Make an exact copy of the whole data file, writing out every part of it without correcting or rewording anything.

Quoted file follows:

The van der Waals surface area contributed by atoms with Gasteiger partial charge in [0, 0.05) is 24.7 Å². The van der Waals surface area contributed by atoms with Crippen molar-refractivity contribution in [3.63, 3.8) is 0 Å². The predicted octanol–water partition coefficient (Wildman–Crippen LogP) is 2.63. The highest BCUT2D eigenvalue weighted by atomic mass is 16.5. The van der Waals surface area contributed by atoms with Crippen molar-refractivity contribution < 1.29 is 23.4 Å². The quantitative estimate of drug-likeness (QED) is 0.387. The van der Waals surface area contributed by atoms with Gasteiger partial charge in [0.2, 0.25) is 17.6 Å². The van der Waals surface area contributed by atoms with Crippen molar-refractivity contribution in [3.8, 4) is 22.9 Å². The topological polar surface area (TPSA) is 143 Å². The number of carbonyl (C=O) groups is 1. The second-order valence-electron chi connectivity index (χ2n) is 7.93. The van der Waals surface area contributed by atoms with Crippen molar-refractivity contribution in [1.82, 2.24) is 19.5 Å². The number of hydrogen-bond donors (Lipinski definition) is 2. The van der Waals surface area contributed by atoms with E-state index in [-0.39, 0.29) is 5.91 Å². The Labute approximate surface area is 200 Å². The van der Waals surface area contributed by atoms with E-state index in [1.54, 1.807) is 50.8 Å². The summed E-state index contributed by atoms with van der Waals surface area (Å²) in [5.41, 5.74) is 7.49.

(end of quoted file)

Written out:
The van der Waals surface area contributed by atoms with Gasteiger partial charge in [0, 0.05) is 24.7 Å². The van der Waals surface area contributed by atoms with Crippen molar-refractivity contribution in [3.63, 3.8) is 0 Å². The predicted octanol–water partition coefficient (Wildman–Crippen LogP) is 2.63. The highest BCUT2D eigenvalue weighted by atomic mass is 16.5. The van der Waals surface area contributed by atoms with Crippen molar-refractivity contribution < 1.29 is 23.4 Å². The quantitative estimate of drug-likeness (QED) is 0.387. The van der Waals surface area contributed by atoms with Gasteiger partial charge in [0.2, 0.25) is 17.6 Å². The van der Waals surface area contributed by atoms with Crippen molar-refractivity contribution in [3.8, 4) is 22.9 Å². The topological polar surface area (TPSA) is 143 Å². The number of carbonyl (C=O) groups is 1. The second-order valence-electron chi connectivity index (χ2n) is 7.93. The van der Waals surface area contributed by atoms with Crippen molar-refractivity contribution in [1.82, 2.24) is 19.5 Å². The number of hydrogen-bond donors (Lipinski definition) is 2. The van der Waals surface area contributed by atoms with E-state index in [-0.39, 0.29) is 5.91 Å². The Labute approximate surface area is 200 Å². The van der Waals surface area contributed by atoms with E-state index in [1.54, 1.807) is 50.8 Å². The summed E-state index contributed by atoms with van der Waals surface area (Å²) in [5.41, 5.74) is 7.49.